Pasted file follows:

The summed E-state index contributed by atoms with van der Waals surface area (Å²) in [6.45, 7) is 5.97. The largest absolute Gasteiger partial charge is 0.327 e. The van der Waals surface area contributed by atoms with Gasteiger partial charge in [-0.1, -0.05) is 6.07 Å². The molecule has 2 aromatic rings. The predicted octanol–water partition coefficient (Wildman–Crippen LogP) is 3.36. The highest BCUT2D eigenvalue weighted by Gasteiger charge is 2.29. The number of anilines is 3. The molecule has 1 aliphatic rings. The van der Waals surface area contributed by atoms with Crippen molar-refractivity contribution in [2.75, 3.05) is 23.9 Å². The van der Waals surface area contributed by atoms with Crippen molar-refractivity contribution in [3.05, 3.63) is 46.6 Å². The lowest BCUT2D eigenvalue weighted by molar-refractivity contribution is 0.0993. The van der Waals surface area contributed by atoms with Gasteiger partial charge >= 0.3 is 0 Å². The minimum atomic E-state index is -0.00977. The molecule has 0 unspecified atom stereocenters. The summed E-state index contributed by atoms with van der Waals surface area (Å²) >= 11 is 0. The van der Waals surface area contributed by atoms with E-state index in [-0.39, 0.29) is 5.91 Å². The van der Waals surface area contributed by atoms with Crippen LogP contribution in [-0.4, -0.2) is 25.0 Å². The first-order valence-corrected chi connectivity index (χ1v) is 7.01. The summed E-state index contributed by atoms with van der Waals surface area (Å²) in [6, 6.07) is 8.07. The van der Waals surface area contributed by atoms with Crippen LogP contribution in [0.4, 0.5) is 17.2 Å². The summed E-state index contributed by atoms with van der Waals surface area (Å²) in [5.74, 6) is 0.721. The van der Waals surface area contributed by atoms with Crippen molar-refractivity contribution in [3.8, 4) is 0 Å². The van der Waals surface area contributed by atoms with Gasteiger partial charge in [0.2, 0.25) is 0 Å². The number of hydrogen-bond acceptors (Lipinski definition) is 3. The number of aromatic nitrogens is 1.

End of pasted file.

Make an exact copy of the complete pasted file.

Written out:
The summed E-state index contributed by atoms with van der Waals surface area (Å²) in [6.45, 7) is 5.97. The largest absolute Gasteiger partial charge is 0.327 e. The van der Waals surface area contributed by atoms with Gasteiger partial charge in [-0.1, -0.05) is 6.07 Å². The molecule has 2 aromatic rings. The predicted octanol–water partition coefficient (Wildman–Crippen LogP) is 3.36. The highest BCUT2D eigenvalue weighted by Gasteiger charge is 2.29. The number of anilines is 3. The molecule has 1 aliphatic rings. The van der Waals surface area contributed by atoms with Crippen molar-refractivity contribution in [2.75, 3.05) is 23.9 Å². The van der Waals surface area contributed by atoms with Crippen molar-refractivity contribution in [3.05, 3.63) is 46.6 Å². The lowest BCUT2D eigenvalue weighted by molar-refractivity contribution is 0.0993. The van der Waals surface area contributed by atoms with Gasteiger partial charge >= 0.3 is 0 Å². The minimum atomic E-state index is -0.00977. The molecule has 0 unspecified atom stereocenters. The summed E-state index contributed by atoms with van der Waals surface area (Å²) >= 11 is 0. The van der Waals surface area contributed by atoms with E-state index in [-0.39, 0.29) is 5.91 Å². The van der Waals surface area contributed by atoms with Crippen LogP contribution in [-0.4, -0.2) is 25.0 Å². The first-order valence-corrected chi connectivity index (χ1v) is 7.01. The summed E-state index contributed by atoms with van der Waals surface area (Å²) in [6, 6.07) is 8.07. The van der Waals surface area contributed by atoms with Crippen LogP contribution in [0.4, 0.5) is 17.2 Å². The summed E-state index contributed by atoms with van der Waals surface area (Å²) in [5.74, 6) is 0.721. The van der Waals surface area contributed by atoms with Crippen molar-refractivity contribution in [3.8, 4) is 0 Å². The van der Waals surface area contributed by atoms with Gasteiger partial charge in [0.2, 0.25) is 0 Å². The number of hydrogen-bond acceptors (Lipinski definition) is 3. The number of aromatic nitrogens is 1.